If you’ve recently purchased a home that you did not build yourself, you may have inherited more than character and style. If you’re thinking to yourself, “My house smells musty,” you may have inherited “old house” smell.
Musty odors may be attributed to many diverse factors including but not limited to mold, mildew, cigarette, and pet odors.
Whether your newly purchased home is eight years old or 80, these smells don’t discriminate, and have everything to do with the previous owner’s behaviors.
Read on to learn more about the potential causes of old house smell and how to combat them …
“Old House” Smell Sources
So, just what is the source of that offensive old house smell? Musty smells in houses may be attributed to several causes, including:
- Mold and mildew: Leaky pipes, a damaged roof, high humidity, and exposed dirt in the crawlspace may all contribute to moisture buildup. This moisture combined with the stagnant air and dark corners can lead to the growth of mold and mildew. Mold and mildew can hide behind walls or in other unseen places. Worse, long after the mold dies, its odor lingers, having permeated the carpet, curtains, and upholstery, making the whole house smell like mildew.
- Musty odors trapped in the HVAC system: Duct cleaning is one of the most important and most overlooked maintenance projects a homeowner can engage in. You can almost always count on old ductwork to be grimy, dusty, and smelly. The heating and cooling equipment itself may be decades old, introducing musty odors into the home every time it turns on.
- Cigarette and cigar smoke: Smoking indoors, even occasionally, leaves a lasting impression on a home. Drywall and other soft surfaces like carpeting soak in the scent of smoke and nicotine. If the previous homeowner smoked, the walls will emit that odor for decades without proper mitigation.
- Spills and messes: Pet accidents and drink spills that are not properly cleaned will seep deep into carpet padding and even the subfloor of a room. These odors can linger for years if never properly cleaned.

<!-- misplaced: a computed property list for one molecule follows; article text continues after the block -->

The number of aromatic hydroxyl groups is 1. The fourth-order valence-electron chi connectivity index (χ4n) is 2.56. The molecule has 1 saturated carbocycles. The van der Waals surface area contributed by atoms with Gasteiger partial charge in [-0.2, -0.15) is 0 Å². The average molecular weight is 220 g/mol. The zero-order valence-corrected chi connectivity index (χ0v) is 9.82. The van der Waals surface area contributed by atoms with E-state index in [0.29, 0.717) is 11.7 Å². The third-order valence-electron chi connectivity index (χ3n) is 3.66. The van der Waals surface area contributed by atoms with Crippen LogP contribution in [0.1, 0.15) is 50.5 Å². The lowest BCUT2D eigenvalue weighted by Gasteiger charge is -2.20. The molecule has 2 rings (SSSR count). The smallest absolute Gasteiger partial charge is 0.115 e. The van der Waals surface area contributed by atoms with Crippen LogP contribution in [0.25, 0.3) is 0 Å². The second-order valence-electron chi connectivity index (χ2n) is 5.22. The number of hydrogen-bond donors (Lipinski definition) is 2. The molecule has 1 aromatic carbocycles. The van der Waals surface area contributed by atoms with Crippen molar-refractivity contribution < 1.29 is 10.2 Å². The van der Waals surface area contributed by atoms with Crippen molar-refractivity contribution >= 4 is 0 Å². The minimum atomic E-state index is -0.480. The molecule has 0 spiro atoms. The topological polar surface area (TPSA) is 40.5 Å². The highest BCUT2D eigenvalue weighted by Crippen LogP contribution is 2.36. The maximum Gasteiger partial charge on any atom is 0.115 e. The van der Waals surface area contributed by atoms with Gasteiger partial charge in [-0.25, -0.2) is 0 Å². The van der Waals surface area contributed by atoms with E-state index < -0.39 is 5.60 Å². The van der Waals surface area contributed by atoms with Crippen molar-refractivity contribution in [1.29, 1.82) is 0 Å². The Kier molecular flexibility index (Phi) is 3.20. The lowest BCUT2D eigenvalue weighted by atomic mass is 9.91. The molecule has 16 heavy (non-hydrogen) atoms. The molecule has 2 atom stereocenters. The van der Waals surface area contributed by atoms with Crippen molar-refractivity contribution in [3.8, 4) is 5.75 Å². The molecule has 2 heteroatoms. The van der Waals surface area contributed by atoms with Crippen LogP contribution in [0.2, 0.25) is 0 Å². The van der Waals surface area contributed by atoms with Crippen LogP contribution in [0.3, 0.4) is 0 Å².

- Lack of Airflow: Homes that have spent a significant time closed lack airflow. Stagnant air from boarding up an old house between owners can bring these scents to the forefront. Airflow is vital to keeping a home smelling fresh.
How to Get Rid of Old House Smells
It can be difficult to eliminate an unpleasant musty odor in your home, even with deep cleaning. To get at the root of the problem, you need to go even deeper and make some home upgrades.
Here’s how to get rid of old house smells:
- Air out the house: Encourage airflow throughout the home by opening windows and doors (equipped with screens) and turning on any fans. Be mindful to encourage cross-breezes throughout the house.
- Change the air filter: A clean air filter will trap airborne contaminants that contribute to old house smells. Change the air filter in any HVAC appliance you’re currently using (furnace, stand-alone HEPA filter) and make a schedule for changing the filter in the coming months and years.
- Clean the air ducts: It’s possible the ductwork in your older home has never been cleaned. Professional air duct cleaning is an effective way to eliminate odors that manifest when you turn on the furnace or air conditioner.
- Repair leaks: A little home improvement—including fixing the roof, sealing windows and doors, and replacing damaged pipes—can go along way. If there are any leaks in the home, water may be seeping in and causing problems with mold and mildew.
- Paint the walls: Drywall and wallpaper are notorious for soaking up smells. Strip old wallpaper and paint all the drywall surfaces in the home with an oil-based, mold-resistant paint to seal the walls. Contact Five Star Painting to learn more about interior painting.
- Clean or replace the carpet: A quick sniff will tell you if the carpet is compromised by pet stains or mildew. Professional carpet cleaning may do the trick, but often, old carpeting has got to go. Contact Rainbow InternationalLink opens in a new tab to learn more about hot water extraction carpet cleaningLink opens in a new tab.
When you or your contractor remove the carpet, be sure to inspect the subfloor. If the subfloor is stained, replace it or seal it with an oil-based paint.
- Seal exposed dirt floor with concrete: If you have an unpaved area in the crawlspace, it could make the house smell musty after rain, or earthy during hot, humid weather. Hire a contractor to pour concrete over the dirt floor and seal the area for good.
- Test the air quality: After all your efforts are complete, an air quality test will tell you if there’s any work left to do.
Remove Musty, Old House Smells for Good with Aire Serv
You don’t have to settle for a musty, smelly home. Banish “old house” smells for good with help from your local Aire Serv®. From duct cleaning to air quality testing, we offer the services you need to make your home smell fresh and clean.
Breathe easy with air quality services you can trust. Request an appointment online or call (855) 259-2280 to get started.